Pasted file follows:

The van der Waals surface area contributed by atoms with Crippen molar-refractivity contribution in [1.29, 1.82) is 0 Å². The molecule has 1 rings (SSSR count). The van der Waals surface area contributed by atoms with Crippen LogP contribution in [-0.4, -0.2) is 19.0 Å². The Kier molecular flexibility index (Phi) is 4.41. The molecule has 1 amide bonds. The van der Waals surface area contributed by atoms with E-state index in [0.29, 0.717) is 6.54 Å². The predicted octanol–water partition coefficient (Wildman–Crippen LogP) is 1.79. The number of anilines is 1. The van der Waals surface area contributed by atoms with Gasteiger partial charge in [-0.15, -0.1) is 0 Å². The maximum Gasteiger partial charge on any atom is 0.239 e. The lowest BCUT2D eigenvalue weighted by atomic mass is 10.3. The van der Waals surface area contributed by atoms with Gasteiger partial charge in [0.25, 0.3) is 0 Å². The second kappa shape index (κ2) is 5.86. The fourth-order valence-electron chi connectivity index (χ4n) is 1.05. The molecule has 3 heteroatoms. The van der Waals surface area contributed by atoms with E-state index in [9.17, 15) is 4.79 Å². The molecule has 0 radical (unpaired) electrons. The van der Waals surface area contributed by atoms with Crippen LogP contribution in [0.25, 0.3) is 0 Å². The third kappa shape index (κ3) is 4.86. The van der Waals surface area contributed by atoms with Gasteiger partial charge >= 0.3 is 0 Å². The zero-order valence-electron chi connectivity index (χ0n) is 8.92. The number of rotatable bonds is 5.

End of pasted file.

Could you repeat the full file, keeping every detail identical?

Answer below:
The van der Waals surface area contributed by atoms with Crippen molar-refractivity contribution in [1.29, 1.82) is 0 Å². The molecule has 1 rings (SSSR count). The van der Waals surface area contributed by atoms with Crippen LogP contribution in [-0.4, -0.2) is 19.0 Å². The Kier molecular flexibility index (Phi) is 4.41. The molecule has 1 amide bonds. The van der Waals surface area contributed by atoms with E-state index in [0.29, 0.717) is 6.54 Å². The predicted octanol–water partition coefficient (Wildman–Crippen LogP) is 1.79. The number of anilines is 1. The van der Waals surface area contributed by atoms with Gasteiger partial charge in [-0.15, -0.1) is 0 Å². The maximum Gasteiger partial charge on any atom is 0.239 e. The lowest BCUT2D eigenvalue weighted by atomic mass is 10.3. The van der Waals surface area contributed by atoms with Gasteiger partial charge in [0.25, 0.3) is 0 Å². The second kappa shape index (κ2) is 5.86. The fourth-order valence-electron chi connectivity index (χ4n) is 1.05. The molecule has 3 heteroatoms. The van der Waals surface area contributed by atoms with E-state index in [9.17, 15) is 4.79 Å². The molecule has 0 radical (unpaired) electrons. The van der Waals surface area contributed by atoms with Crippen LogP contribution in [0.25, 0.3) is 0 Å². The third kappa shape index (κ3) is 4.86. The van der Waals surface area contributed by atoms with Gasteiger partial charge >= 0.3 is 0 Å². The zero-order valence-electron chi connectivity index (χ0n) is 8.92. The number of rotatable bonds is 5.